Blog Post

How to Accelerate Sales Pipeline With the Right Content Strategy

By: Erica Freckelton, Director, Content Marketing at ROI·DNA


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When it comes to generating pipeline, content reigns supreme (I’m biased, but stick with me). Well-crafted content is one of the best ways to move a buyer closer to that magical “Aha!” moment, and for buyers, finding the right content at the right point in their research can feel like magic. Being inundated with the wrong information, though? There’s no faster way to encourage your buyers to find the exit. 

With 70% of B2B buyers sourcing content directly from a vendor’s website, neglecting your content strategy is a costly choice. Before you panic, aligning your content with the customer journey doesn’t have to mean endless hours of content creation for your team. 

While it may be tempting to publish a few blogs and consider this checked off the to-do list, we encourage you to think bigger. If you’re up against ambitious pipeline goals, you need a full-funnel sales content strategy. 

How a Full-Funnel Sales Content Strategy Powers Pipeline

Spend time around a marketer and you’ve likely heard us preaching the importance of serving the right content to the right buyer at the right time, but what does that actually look like? In its simplest form, that means both sellers and marketers meeting buyers with content that preemptively answers their questions and leaves them wanting a little more. Practically speaking, it looks like this: 

full sales funnel content strategy

Awareness Stage: Educational and Thought Leadership Content Outlining Your Buyer’s Pain Points   

For buyers in the awareness stage, educational and thought leadership content is what it’s all about. Content in this phase encourages buyers to begin naming their problems in more concrete terms than before, leading to more informed interactions with sales reps down the line.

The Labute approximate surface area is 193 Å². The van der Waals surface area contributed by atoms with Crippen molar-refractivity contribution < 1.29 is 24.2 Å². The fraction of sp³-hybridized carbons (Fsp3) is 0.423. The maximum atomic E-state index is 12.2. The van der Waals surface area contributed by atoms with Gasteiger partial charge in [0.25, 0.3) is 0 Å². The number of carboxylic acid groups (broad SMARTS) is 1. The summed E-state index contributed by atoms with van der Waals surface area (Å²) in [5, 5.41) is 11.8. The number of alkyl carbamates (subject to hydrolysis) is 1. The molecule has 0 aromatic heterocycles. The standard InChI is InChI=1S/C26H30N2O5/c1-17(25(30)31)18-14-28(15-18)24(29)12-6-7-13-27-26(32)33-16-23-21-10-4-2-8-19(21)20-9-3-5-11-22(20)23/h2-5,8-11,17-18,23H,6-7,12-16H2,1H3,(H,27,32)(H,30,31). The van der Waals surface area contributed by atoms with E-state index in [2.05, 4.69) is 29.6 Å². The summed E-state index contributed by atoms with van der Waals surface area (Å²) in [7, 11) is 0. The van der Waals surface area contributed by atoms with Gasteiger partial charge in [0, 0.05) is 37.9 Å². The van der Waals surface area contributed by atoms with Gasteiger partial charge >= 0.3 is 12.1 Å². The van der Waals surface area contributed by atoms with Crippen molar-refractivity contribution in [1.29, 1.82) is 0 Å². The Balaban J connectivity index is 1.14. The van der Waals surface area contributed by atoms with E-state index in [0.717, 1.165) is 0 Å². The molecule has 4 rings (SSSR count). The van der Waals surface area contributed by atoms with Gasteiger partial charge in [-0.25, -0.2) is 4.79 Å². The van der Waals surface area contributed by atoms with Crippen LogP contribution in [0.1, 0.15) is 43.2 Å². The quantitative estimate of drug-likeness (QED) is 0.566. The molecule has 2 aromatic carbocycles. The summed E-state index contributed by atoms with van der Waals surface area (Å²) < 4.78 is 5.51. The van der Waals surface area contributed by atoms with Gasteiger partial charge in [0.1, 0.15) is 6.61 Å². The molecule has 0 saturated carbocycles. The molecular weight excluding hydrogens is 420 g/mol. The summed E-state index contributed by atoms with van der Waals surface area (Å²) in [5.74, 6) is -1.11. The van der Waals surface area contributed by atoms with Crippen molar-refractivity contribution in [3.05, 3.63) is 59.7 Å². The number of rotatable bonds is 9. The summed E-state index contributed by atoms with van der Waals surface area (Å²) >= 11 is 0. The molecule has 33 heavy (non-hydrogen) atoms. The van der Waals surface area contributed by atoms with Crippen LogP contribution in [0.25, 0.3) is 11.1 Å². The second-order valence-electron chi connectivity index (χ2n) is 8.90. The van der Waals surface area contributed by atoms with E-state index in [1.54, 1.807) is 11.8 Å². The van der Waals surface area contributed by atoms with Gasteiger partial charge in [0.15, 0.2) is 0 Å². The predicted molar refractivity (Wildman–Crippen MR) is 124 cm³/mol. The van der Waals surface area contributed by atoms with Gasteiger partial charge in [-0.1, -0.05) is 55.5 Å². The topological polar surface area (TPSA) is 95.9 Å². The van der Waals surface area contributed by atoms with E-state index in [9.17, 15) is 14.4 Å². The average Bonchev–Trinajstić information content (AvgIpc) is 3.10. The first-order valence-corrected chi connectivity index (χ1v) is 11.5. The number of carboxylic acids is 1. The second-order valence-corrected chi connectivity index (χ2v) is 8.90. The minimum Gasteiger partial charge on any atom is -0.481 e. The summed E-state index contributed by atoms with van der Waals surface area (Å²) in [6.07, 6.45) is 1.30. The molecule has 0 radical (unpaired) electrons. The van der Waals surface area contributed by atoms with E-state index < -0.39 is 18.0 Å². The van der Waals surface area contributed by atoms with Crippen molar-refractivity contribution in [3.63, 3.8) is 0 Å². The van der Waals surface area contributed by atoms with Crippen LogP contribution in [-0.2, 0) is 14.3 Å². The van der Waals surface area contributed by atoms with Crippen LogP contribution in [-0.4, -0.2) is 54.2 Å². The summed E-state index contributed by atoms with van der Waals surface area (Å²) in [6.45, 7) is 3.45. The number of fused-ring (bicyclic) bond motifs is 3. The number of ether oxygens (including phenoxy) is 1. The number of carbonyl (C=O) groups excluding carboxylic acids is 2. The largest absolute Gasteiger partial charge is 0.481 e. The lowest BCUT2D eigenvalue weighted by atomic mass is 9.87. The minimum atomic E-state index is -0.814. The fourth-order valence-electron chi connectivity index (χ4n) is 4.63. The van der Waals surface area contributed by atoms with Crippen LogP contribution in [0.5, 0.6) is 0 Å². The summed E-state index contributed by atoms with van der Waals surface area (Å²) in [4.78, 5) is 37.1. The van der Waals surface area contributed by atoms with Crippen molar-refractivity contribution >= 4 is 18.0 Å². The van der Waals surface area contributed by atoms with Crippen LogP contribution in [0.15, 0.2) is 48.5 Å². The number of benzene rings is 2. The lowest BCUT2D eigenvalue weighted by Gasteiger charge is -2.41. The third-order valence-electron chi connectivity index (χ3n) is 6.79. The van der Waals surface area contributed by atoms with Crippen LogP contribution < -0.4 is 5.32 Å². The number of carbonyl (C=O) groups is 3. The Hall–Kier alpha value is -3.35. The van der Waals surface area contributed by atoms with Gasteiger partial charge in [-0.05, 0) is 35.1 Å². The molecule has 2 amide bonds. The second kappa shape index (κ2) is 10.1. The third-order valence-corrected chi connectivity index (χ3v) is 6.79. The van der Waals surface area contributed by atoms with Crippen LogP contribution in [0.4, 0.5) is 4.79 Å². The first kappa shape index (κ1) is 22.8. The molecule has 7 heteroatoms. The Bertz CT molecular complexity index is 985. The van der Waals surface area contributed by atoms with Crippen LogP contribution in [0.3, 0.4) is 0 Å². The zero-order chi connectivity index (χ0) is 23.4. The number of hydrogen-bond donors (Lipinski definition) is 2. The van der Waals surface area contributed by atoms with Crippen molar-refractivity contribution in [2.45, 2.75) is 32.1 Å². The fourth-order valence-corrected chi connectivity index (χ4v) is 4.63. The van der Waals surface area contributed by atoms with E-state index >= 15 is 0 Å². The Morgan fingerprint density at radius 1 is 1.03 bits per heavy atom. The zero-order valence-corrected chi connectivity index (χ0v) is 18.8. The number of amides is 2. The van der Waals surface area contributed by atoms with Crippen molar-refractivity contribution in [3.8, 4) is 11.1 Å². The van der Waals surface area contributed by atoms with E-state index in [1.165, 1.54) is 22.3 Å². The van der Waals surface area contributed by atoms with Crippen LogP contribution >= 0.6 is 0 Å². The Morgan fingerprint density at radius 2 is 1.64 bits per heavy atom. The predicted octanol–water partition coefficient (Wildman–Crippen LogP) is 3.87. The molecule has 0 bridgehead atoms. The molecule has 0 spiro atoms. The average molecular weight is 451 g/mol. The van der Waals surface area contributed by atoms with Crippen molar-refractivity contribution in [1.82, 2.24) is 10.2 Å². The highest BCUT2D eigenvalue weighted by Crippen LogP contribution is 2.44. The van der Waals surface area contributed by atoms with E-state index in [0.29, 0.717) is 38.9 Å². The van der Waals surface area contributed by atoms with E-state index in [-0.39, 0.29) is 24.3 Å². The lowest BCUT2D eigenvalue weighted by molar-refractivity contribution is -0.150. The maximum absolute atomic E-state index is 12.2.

Awareness content takes many forms, including

  • News and industry POVs
  • Benchmarks
  • Blog posts
  • How-to guides
  • Peer validation (case studies) 

Sales reps armed with this content can facilitate conversations through automated cadencessocial media outreach, and more. While awareness content is often used in “always-on” marketing campaigns, this top-of-funnel content can also be adapted for timely news releases. A blog post or industry POV offers sales reps an opportunity to position themselves as thought leaders, outlining impacts on the industry and steps to get ahead of the competition.

How-to guides are also particularly powerful in the awareness stage, as buyers are often beginning to think about their problems in more concrete ways. These guides also create an opportunity to encourage buyers to consider an industry-wide challenge from your company’s perspective, offering an invaluable opportunity to shape how buyers view challenges and potential solutions. 

With 62% of B2B buyers engaging with 3-7 pieces of content before contacting sales, it’s easy to see how influential awareness stage content is in setting the tone for sales conversations that follow. 

Consideration Stage: Driving Engagement and Mapping Solutions  

Content in the consideration stage articulates how your solution solves the challenges identified during the awareness phase, and ideally, keeps buyers coming back for more. At this point of your sales content strategy, the goal is to engage potential buyers with deeper topical content like white papers, assessment quizzes, and vendor comparisons. 

Content in the consideration stage includes: 

  • Infographics
  • White papers
  • Videos
  • Playbooks
  • Assessment quizzes 
  • Vendor comparisons 

Consideration content is effectively used by sellers in nurture campaigns and email cadences, as well as in direct marketing outreach campaigns. It’s clear research-driven content resonates with B2B buyers, with 67% saying they would spend 5-30 minutes reviewing an infographic. Data-focused content was also found to be more likely to be amplified across the buying committee. 

Unlike always-on awareness campaigns, mid-funnel consideration content is best deployed in quarterly campaign cycles. For marketers, content in this phase opens up new opportunities to experiment with gating content and different styles of content. Don’t forget to test and optimize based on initial campaign results!